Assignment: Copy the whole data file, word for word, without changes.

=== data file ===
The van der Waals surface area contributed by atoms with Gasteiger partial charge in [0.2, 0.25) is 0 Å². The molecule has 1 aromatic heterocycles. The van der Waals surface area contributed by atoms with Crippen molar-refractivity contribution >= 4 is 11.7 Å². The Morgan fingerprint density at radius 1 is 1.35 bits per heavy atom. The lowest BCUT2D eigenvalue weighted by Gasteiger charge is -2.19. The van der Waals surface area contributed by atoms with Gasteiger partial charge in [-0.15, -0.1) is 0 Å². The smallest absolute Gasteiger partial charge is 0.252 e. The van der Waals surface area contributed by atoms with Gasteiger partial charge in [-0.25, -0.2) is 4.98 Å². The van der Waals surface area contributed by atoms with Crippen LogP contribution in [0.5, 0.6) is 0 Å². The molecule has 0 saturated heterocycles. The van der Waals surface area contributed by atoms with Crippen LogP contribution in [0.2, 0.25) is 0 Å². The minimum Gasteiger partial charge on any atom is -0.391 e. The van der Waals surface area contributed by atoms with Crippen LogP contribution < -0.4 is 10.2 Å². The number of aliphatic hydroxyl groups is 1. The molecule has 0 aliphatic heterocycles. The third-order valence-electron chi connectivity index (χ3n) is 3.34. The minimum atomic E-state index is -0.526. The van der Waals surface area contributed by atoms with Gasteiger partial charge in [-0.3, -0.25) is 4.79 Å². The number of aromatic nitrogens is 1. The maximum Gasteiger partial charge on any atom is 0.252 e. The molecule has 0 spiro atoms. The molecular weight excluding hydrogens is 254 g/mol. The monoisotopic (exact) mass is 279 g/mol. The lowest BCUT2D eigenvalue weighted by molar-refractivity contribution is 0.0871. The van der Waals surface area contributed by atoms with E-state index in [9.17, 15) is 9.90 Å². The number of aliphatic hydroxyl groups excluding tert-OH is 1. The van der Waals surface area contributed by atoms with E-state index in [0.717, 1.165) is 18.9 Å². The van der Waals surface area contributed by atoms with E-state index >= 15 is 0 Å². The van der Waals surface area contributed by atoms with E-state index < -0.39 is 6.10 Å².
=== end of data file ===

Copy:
The van der Waals surface area contributed by atoms with Gasteiger partial charge in [0.2, 0.25) is 0 Å². The molecule has 1 aromatic heterocycles. The van der Waals surface area contributed by atoms with Crippen molar-refractivity contribution >= 4 is 11.7 Å². The Morgan fingerprint density at radius 1 is 1.35 bits per heavy atom. The lowest BCUT2D eigenvalue weighted by Gasteiger charge is -2.19. The van der Waals surface area contributed by atoms with Gasteiger partial charge in [-0.15, -0.1) is 0 Å². The smallest absolute Gasteiger partial charge is 0.252 e. The van der Waals surface area contributed by atoms with Gasteiger partial charge in [-0.25, -0.2) is 4.98 Å². The van der Waals surface area contributed by atoms with Crippen LogP contribution in [0.5, 0.6) is 0 Å². The molecule has 0 saturated heterocycles. The van der Waals surface area contributed by atoms with Crippen LogP contribution in [0.2, 0.25) is 0 Å². The minimum Gasteiger partial charge on any atom is -0.391 e. The van der Waals surface area contributed by atoms with Crippen LogP contribution < -0.4 is 10.2 Å². The number of aliphatic hydroxyl groups is 1. The molecule has 0 aliphatic heterocycles. The third-order valence-electron chi connectivity index (χ3n) is 3.34. The minimum atomic E-state index is -0.526. The van der Waals surface area contributed by atoms with Gasteiger partial charge in [-0.3, -0.25) is 4.79 Å². The number of aromatic nitrogens is 1. The maximum Gasteiger partial charge on any atom is 0.252 e. The molecule has 0 spiro atoms. The molecular weight excluding hydrogens is 254 g/mol. The monoisotopic (exact) mass is 279 g/mol. The lowest BCUT2D eigenvalue weighted by molar-refractivity contribution is 0.0871. The van der Waals surface area contributed by atoms with E-state index in [9.17, 15) is 9.90 Å². The number of aliphatic hydroxyl groups excluding tert-OH is 1. The van der Waals surface area contributed by atoms with E-state index in [0.717, 1.165) is 18.9 Å². The van der Waals surface area contributed by atoms with E-state index >= 15 is 0 Å². The van der Waals surface area contributed by atoms with E-state index < -0.39 is 6.10 Å².